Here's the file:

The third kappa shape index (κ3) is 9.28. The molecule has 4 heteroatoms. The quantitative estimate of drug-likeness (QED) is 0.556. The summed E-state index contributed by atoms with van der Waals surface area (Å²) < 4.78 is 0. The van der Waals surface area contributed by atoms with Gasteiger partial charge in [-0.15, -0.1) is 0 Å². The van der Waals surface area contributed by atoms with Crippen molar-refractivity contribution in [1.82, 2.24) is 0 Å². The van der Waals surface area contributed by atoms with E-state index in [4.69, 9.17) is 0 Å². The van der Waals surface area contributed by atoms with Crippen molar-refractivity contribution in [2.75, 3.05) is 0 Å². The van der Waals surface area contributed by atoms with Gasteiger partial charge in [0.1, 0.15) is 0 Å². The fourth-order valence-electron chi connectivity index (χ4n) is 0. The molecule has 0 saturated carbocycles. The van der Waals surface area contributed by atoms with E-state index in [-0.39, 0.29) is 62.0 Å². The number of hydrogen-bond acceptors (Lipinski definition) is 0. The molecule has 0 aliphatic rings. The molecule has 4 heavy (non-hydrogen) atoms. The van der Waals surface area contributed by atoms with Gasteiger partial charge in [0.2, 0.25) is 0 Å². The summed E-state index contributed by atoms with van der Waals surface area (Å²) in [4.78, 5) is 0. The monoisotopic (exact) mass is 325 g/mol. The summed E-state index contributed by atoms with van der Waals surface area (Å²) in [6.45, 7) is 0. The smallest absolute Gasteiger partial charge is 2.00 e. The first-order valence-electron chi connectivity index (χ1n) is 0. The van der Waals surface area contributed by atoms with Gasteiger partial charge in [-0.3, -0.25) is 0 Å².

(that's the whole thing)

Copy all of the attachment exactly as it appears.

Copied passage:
The third kappa shape index (κ3) is 9.28. The molecule has 4 heteroatoms. The quantitative estimate of drug-likeness (QED) is 0.556. The summed E-state index contributed by atoms with van der Waals surface area (Å²) < 4.78 is 0. The van der Waals surface area contributed by atoms with Gasteiger partial charge in [-0.15, -0.1) is 0 Å². The van der Waals surface area contributed by atoms with Crippen molar-refractivity contribution in [1.82, 2.24) is 0 Å². The van der Waals surface area contributed by atoms with E-state index in [4.69, 9.17) is 0 Å². The van der Waals surface area contributed by atoms with Crippen molar-refractivity contribution in [2.75, 3.05) is 0 Å². The van der Waals surface area contributed by atoms with Gasteiger partial charge in [0.1, 0.15) is 0 Å². The fourth-order valence-electron chi connectivity index (χ4n) is 0. The molecule has 0 saturated carbocycles. The van der Waals surface area contributed by atoms with E-state index in [-0.39, 0.29) is 62.0 Å². The number of hydrogen-bond acceptors (Lipinski definition) is 0. The molecule has 0 aliphatic rings. The molecule has 4 heavy (non-hydrogen) atoms. The van der Waals surface area contributed by atoms with Gasteiger partial charge in [0.2, 0.25) is 0 Å². The summed E-state index contributed by atoms with van der Waals surface area (Å²) in [4.78, 5) is 0. The monoisotopic (exact) mass is 325 g/mol. The summed E-state index contributed by atoms with van der Waals surface area (Å²) in [6.45, 7) is 0. The smallest absolute Gasteiger partial charge is 2.00 e. The first-order valence-electron chi connectivity index (χ1n) is 0. The van der Waals surface area contributed by atoms with Gasteiger partial charge in [-0.3, -0.25) is 0 Å².